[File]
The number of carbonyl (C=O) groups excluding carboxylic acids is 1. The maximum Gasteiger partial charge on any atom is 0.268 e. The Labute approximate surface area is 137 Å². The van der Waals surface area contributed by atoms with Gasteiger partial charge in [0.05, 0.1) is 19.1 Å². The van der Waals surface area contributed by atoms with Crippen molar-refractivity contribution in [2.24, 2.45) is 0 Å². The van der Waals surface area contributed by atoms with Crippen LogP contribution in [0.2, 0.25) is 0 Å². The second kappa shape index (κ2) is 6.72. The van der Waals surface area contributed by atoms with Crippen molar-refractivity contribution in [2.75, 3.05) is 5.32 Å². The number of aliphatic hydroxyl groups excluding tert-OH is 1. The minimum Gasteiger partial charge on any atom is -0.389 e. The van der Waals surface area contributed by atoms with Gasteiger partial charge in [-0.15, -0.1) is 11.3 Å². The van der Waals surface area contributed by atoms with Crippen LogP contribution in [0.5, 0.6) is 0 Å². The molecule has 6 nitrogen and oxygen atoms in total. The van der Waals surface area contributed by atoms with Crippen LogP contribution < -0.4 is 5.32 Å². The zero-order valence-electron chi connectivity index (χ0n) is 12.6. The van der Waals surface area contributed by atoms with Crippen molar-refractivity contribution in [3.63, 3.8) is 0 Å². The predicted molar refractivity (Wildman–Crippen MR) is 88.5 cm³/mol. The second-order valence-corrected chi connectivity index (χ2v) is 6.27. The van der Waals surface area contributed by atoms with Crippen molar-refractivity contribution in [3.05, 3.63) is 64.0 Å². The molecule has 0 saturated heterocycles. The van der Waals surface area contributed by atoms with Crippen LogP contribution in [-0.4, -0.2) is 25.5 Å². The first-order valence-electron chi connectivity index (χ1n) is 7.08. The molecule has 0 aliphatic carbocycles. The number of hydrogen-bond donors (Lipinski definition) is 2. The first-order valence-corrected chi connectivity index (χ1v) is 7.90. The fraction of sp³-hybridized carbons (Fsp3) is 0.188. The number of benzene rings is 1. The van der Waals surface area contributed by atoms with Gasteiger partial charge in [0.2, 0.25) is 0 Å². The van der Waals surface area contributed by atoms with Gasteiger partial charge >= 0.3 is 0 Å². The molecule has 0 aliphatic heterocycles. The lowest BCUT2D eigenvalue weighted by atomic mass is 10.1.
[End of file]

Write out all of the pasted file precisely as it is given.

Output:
The number of carbonyl (C=O) groups excluding carboxylic acids is 1. The maximum Gasteiger partial charge on any atom is 0.268 e. The Labute approximate surface area is 137 Å². The van der Waals surface area contributed by atoms with Gasteiger partial charge in [0.05, 0.1) is 19.1 Å². The van der Waals surface area contributed by atoms with Crippen molar-refractivity contribution in [2.24, 2.45) is 0 Å². The van der Waals surface area contributed by atoms with Crippen LogP contribution in [0.2, 0.25) is 0 Å². The second kappa shape index (κ2) is 6.72. The van der Waals surface area contributed by atoms with Crippen molar-refractivity contribution in [2.75, 3.05) is 5.32 Å². The number of aliphatic hydroxyl groups excluding tert-OH is 1. The minimum Gasteiger partial charge on any atom is -0.389 e. The van der Waals surface area contributed by atoms with Gasteiger partial charge in [-0.15, -0.1) is 11.3 Å². The van der Waals surface area contributed by atoms with Crippen LogP contribution in [0.5, 0.6) is 0 Å². The molecule has 6 nitrogen and oxygen atoms in total. The van der Waals surface area contributed by atoms with Crippen LogP contribution < -0.4 is 5.32 Å². The zero-order valence-electron chi connectivity index (χ0n) is 12.6. The van der Waals surface area contributed by atoms with Crippen molar-refractivity contribution in [3.63, 3.8) is 0 Å². The predicted molar refractivity (Wildman–Crippen MR) is 88.5 cm³/mol. The second-order valence-corrected chi connectivity index (χ2v) is 6.27. The van der Waals surface area contributed by atoms with Crippen molar-refractivity contribution in [3.05, 3.63) is 64.0 Å². The molecule has 0 saturated heterocycles. The van der Waals surface area contributed by atoms with Crippen LogP contribution in [-0.4, -0.2) is 25.5 Å². The first-order valence-electron chi connectivity index (χ1n) is 7.08. The molecule has 0 aliphatic carbocycles. The number of hydrogen-bond donors (Lipinski definition) is 2. The first-order valence-corrected chi connectivity index (χ1v) is 7.90. The fraction of sp³-hybridized carbons (Fsp3) is 0.188. The number of benzene rings is 1. The van der Waals surface area contributed by atoms with Gasteiger partial charge in [0.2, 0.25) is 0 Å². The van der Waals surface area contributed by atoms with Gasteiger partial charge >= 0.3 is 0 Å². The molecule has 0 aliphatic heterocycles. The lowest BCUT2D eigenvalue weighted by atomic mass is 10.1.